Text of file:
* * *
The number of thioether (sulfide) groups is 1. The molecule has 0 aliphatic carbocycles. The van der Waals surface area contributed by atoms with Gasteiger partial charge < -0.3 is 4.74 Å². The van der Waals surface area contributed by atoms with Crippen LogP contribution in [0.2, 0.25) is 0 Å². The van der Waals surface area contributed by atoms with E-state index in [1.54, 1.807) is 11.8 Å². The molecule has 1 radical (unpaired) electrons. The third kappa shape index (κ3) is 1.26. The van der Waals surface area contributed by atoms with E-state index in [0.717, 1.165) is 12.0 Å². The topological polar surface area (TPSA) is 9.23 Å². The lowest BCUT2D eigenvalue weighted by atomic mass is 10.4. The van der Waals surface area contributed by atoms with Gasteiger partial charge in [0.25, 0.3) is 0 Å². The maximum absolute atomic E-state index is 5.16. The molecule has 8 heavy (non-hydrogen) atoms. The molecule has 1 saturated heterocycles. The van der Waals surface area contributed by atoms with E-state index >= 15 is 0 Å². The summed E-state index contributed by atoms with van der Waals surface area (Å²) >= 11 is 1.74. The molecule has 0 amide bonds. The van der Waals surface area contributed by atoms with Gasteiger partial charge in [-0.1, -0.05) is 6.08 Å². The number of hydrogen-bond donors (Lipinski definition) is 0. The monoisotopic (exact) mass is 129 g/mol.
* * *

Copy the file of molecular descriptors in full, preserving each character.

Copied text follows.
The number of thioether (sulfide) groups is 1. The molecule has 0 aliphatic carbocycles. The van der Waals surface area contributed by atoms with Gasteiger partial charge < -0.3 is 4.74 Å². The van der Waals surface area contributed by atoms with Crippen LogP contribution in [0.2, 0.25) is 0 Å². The van der Waals surface area contributed by atoms with E-state index in [1.54, 1.807) is 11.8 Å². The molecule has 1 radical (unpaired) electrons. The third kappa shape index (κ3) is 1.26. The van der Waals surface area contributed by atoms with E-state index in [0.717, 1.165) is 12.0 Å². The topological polar surface area (TPSA) is 9.23 Å². The lowest BCUT2D eigenvalue weighted by atomic mass is 10.4. The van der Waals surface area contributed by atoms with Gasteiger partial charge in [0.25, 0.3) is 0 Å². The maximum absolute atomic E-state index is 5.16. The molecule has 8 heavy (non-hydrogen) atoms. The molecule has 1 saturated heterocycles. The van der Waals surface area contributed by atoms with E-state index >= 15 is 0 Å². The summed E-state index contributed by atoms with van der Waals surface area (Å²) >= 11 is 1.74. The molecule has 0 amide bonds. The van der Waals surface area contributed by atoms with Gasteiger partial charge in [-0.1, -0.05) is 6.08 Å². The number of hydrogen-bond donors (Lipinski definition) is 0. The monoisotopic (exact) mass is 129 g/mol.